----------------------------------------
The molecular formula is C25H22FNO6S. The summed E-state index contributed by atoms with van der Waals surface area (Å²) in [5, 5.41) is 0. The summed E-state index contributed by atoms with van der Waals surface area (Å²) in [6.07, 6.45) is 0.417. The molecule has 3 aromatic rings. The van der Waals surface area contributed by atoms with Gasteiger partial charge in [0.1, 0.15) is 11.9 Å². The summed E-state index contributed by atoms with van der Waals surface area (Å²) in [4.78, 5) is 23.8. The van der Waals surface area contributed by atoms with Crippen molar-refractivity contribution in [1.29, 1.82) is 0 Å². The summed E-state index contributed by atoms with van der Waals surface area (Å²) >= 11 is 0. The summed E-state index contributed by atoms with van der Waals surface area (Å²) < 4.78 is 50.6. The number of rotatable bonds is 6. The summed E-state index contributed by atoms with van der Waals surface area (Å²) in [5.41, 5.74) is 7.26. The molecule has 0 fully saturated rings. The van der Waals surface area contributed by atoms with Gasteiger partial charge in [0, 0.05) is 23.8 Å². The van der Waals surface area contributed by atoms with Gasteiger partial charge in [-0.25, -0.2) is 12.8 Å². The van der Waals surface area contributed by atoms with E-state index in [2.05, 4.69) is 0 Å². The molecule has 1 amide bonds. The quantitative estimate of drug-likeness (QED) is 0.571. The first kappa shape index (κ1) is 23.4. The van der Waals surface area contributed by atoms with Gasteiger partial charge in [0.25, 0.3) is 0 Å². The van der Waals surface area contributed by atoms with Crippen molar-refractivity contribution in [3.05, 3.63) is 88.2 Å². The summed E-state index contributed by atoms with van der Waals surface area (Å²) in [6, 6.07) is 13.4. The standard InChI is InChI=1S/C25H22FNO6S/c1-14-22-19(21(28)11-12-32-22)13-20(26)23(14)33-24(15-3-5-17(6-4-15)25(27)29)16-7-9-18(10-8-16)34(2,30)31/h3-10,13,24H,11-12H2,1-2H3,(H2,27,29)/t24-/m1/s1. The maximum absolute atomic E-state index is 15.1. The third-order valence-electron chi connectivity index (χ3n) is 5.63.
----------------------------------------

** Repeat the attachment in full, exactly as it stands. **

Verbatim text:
The molecular formula is C25H22FNO6S. The summed E-state index contributed by atoms with van der Waals surface area (Å²) in [5, 5.41) is 0. The summed E-state index contributed by atoms with van der Waals surface area (Å²) in [6.07, 6.45) is 0.417. The molecule has 3 aromatic rings. The van der Waals surface area contributed by atoms with Gasteiger partial charge in [0.1, 0.15) is 11.9 Å². The summed E-state index contributed by atoms with van der Waals surface area (Å²) in [4.78, 5) is 23.8. The van der Waals surface area contributed by atoms with Crippen molar-refractivity contribution in [1.29, 1.82) is 0 Å². The summed E-state index contributed by atoms with van der Waals surface area (Å²) >= 11 is 0. The summed E-state index contributed by atoms with van der Waals surface area (Å²) < 4.78 is 50.6. The number of rotatable bonds is 6. The summed E-state index contributed by atoms with van der Waals surface area (Å²) in [5.41, 5.74) is 7.26. The molecule has 0 fully saturated rings. The van der Waals surface area contributed by atoms with Gasteiger partial charge in [0, 0.05) is 23.8 Å². The van der Waals surface area contributed by atoms with Gasteiger partial charge in [-0.25, -0.2) is 12.8 Å². The van der Waals surface area contributed by atoms with E-state index in [2.05, 4.69) is 0 Å². The molecule has 1 amide bonds. The quantitative estimate of drug-likeness (QED) is 0.571. The first kappa shape index (κ1) is 23.4. The van der Waals surface area contributed by atoms with Gasteiger partial charge in [0.25, 0.3) is 0 Å². The van der Waals surface area contributed by atoms with Crippen molar-refractivity contribution in [3.05, 3.63) is 88.2 Å². The summed E-state index contributed by atoms with van der Waals surface area (Å²) in [6, 6.07) is 13.4. The standard InChI is InChI=1S/C25H22FNO6S/c1-14-22-19(21(28)11-12-32-22)13-20(26)23(14)33-24(15-3-5-17(6-4-15)25(27)29)16-7-9-18(10-8-16)34(2,30)31/h3-10,13,24H,11-12H2,1-2H3,(H2,27,29)/t24-/m1/s1. The maximum absolute atomic E-state index is 15.1. The third-order valence-electron chi connectivity index (χ3n) is 5.63.